Tracker mortgage rates drop below 1%: has become the time to gamble?

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After two emergency cuts towards the Bank of England base rate in the space of eight days, home buyers and remortgagers can engage in a few of the lowest mortgage rates on record.

With the base rate falling to a historic low of 0.1%, it’s now possible to remove a tracker mortgage with a rate of below 1%, but there are some drawbacks you’ll need to consider first.

Here, Which? offers advice on the pros and cons of tracker deals and explain what’s happened to the mortgage market because the first emergency base rate cut a week ago.

  • You will keep up to date on our latest coverage over on our coronavirus advice hub.

Tracker mortgage rates tumble

Tracker mortgages follow the Bank of England’s base rate plus a set percentage. Which means that when the base rate rises you’ll pay a higher rate, and when it goes down you’ll pay a lower rate.

Just prior to the first emergency base rate cut (from 0.75% to 0.25% on 11 March), the least expensive two-year tracker was costing 1.24% (the base rate of 0.75% plus 0.49%). It was open to buyers and remortgagers having a 40% deposit.

10 days on, it’s possible to have an equivalent two-year tracker having a rate of just 0.74% from HSBC or 0.79% from Barclays.

But ultra-cheap tracker deals like these might be short-lived as lenders aim to protect their profits.

The HSBC deal is placed to shut to new applicants on Monday and Nationwide has withdrawn its entire range of trackers.

Is the time to take out a tracker?

A mortgage rate of below 1% might sound very attractive, but there are several drawbacks to tracker deals.

First of all, they’re quite niche products. Currently, there are just around 300 trackers on the market from nearly 6,000 mortgage deals.

One of the most popular drawbacks is that trackers don’t offer any rate security, so you’ll be gambling on the base rate staying low, which might be a dangerous move.

The current base rate of just 0.1% has much more room to increase instead of down throughout the two-year deal period, so that your mortgage repayments will finish up much higher compared to what they started.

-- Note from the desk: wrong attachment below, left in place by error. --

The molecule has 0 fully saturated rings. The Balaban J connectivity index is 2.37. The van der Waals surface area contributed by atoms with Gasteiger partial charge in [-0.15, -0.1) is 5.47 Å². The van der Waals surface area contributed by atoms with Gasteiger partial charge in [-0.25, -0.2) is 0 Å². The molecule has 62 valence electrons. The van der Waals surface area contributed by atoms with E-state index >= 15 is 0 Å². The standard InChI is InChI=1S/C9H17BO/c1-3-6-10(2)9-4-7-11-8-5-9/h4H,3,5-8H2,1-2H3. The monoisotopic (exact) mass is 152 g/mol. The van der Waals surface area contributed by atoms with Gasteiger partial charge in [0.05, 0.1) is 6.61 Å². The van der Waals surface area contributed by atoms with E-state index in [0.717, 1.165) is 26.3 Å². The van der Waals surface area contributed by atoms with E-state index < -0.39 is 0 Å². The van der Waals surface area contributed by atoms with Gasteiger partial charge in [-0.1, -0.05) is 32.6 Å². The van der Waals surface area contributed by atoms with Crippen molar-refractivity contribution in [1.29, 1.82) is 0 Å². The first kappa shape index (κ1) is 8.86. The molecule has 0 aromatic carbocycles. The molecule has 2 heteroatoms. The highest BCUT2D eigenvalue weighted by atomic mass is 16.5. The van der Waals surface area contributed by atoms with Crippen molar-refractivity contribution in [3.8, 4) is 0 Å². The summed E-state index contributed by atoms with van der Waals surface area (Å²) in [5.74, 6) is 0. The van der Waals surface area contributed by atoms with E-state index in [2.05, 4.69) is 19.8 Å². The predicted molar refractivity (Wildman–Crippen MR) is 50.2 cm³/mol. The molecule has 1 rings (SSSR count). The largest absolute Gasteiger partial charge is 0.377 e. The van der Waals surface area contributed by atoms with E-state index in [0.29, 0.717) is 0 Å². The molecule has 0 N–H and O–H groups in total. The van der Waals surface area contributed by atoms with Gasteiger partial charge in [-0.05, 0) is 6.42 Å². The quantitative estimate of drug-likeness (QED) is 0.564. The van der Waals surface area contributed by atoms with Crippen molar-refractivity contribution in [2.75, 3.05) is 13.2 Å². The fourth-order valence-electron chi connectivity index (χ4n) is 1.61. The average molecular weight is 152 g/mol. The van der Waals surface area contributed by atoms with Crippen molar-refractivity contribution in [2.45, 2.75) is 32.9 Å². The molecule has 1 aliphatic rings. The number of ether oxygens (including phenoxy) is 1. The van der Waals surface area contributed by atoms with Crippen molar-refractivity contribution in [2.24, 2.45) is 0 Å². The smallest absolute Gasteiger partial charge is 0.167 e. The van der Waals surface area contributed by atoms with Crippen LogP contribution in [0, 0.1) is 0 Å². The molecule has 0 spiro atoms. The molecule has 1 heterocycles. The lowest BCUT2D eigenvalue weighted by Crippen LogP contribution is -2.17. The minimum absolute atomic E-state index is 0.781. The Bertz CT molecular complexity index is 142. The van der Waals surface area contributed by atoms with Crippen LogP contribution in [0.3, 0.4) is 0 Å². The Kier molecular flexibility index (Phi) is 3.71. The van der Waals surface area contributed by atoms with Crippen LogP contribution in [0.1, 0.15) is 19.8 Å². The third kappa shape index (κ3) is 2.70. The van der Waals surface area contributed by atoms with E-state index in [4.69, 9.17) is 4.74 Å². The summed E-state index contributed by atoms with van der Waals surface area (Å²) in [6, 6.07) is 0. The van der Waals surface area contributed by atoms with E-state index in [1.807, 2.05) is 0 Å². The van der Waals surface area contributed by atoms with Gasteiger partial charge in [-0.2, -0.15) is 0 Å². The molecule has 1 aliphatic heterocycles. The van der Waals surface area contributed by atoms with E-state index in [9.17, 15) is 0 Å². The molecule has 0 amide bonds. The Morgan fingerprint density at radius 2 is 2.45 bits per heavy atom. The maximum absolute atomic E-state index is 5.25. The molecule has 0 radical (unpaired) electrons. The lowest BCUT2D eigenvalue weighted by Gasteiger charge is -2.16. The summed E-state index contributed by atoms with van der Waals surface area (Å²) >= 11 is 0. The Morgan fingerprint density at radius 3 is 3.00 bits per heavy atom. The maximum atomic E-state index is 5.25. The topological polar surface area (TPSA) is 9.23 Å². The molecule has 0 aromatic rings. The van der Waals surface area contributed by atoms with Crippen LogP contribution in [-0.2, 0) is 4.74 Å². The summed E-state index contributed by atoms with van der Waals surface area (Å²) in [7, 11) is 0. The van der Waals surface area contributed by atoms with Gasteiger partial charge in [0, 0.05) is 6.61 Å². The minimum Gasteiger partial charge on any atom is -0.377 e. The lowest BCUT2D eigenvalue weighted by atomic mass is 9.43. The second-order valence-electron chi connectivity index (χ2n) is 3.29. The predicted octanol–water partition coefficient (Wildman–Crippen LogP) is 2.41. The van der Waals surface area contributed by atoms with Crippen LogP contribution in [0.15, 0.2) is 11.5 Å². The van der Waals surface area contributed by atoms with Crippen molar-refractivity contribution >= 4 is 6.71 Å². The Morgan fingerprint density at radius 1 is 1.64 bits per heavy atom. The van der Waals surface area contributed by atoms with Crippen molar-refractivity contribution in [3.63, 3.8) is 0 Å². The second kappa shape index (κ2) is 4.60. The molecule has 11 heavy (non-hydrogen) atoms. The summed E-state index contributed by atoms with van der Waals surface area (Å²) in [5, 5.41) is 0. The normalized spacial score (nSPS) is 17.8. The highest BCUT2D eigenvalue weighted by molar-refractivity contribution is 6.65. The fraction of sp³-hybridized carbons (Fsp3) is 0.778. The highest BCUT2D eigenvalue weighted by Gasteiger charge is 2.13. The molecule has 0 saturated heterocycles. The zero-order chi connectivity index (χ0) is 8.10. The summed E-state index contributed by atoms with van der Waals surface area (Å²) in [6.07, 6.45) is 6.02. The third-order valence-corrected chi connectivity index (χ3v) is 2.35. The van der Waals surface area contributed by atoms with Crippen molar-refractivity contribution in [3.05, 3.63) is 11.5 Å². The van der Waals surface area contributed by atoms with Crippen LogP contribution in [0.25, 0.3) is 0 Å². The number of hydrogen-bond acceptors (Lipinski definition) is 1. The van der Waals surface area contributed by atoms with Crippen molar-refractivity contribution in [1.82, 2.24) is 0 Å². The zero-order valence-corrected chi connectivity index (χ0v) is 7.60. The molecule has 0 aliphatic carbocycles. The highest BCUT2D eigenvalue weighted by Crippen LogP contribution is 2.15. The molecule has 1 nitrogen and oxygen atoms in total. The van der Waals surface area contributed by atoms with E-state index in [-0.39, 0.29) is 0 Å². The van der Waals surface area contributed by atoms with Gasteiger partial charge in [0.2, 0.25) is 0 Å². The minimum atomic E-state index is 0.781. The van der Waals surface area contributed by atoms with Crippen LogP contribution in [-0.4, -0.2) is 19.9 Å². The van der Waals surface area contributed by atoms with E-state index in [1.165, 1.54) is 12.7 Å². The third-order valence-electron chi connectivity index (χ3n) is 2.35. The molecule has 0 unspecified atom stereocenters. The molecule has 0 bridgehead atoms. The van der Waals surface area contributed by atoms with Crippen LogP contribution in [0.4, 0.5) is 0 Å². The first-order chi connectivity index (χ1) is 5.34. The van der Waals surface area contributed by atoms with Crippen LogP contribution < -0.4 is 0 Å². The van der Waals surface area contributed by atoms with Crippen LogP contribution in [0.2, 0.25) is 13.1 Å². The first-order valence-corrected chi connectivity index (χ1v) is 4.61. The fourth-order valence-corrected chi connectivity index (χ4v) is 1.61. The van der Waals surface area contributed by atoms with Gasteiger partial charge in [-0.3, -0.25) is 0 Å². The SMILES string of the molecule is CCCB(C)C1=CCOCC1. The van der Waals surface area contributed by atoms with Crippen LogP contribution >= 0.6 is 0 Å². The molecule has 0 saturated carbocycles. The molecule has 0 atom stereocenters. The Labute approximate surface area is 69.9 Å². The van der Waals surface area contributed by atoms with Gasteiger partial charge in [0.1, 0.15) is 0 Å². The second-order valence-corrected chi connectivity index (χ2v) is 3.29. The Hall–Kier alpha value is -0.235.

Another aspect to be familiar with is the fact that some of the cheapest deals include ‘collars’, which mean the speed you’ll pay can’t drop below the current level, even if the base rate falls.

With this in mind, trackers aren’t the right kind of mortgage for everybody.

If you’re considering tracking the bottom rate, it can benefit to obtain expert consultancy from a mortgage broker on whether these deals will be ideal for your circumstances.

Are fixed-rate mortgages falling in cost?

The majority of house buyers and remortgagers remove a 2 or five-year fixed-rate mortgage, so let’s take a look at what’s happening with these deals.

Fixed-rate mortgages were already priced quite inexpensively prior to the base rate first fell a week ago, having dropped on price steadily during 2021.

It’s perhaps no real surprise, then, the first base rate cut has already established little impact on this market.

Data from Moneyfacts shows that the average rates on two and five-year fixes fell by 0.02% within the week following the cut, to achieve their current amounts of 2.41% and a pair of.71% respectively.

We’ve analysed the least expensive introductory rates at four different loan-to-value levels and found that just one table-topping deal is different in cost, and that was just by 0.01%.

The interactive chart below shows the least expensive rates currently available on the market.

What’s happened to standard variable rates?

In the week following the first base rate cut, 14 major lenders passed on the saving to customers by lowering their standard variable rates (SVRs) by 0.5%.

Co-operative Bank, which has already handed down the 0.5% cut effective from April, has stated it would apply a further reduction of 0.15% to its SVR to mirror the second base rate cut from 1 May 2021.

This generosity hasn’t been shared by everyone, however. Data from Moneyfacts shows that the overall average standard variable rate fell by just 0.06% from 4.9% to 4.84%.

It’s too soon to say whether other lenders will pass on the 2nd base rate cut to customers, but we’ll keep our story on what the coronavirus method for your mortgage updated once we learn more.

Coronavirus and your mortgage

Earlier this week, the federal government announced a bundle of reforms designed to help homeowners, buy-to-let landlords and tenants who face financial struggles because of the impact of the coronavirus.

These included allowing borrowers to benefit from a three-month payment holiday on their mortgages, and preventing private or social landlords from starting evictions against tenants for three months.

You can find out more about these measures within our full story regarding how to get a loan payment holiday.

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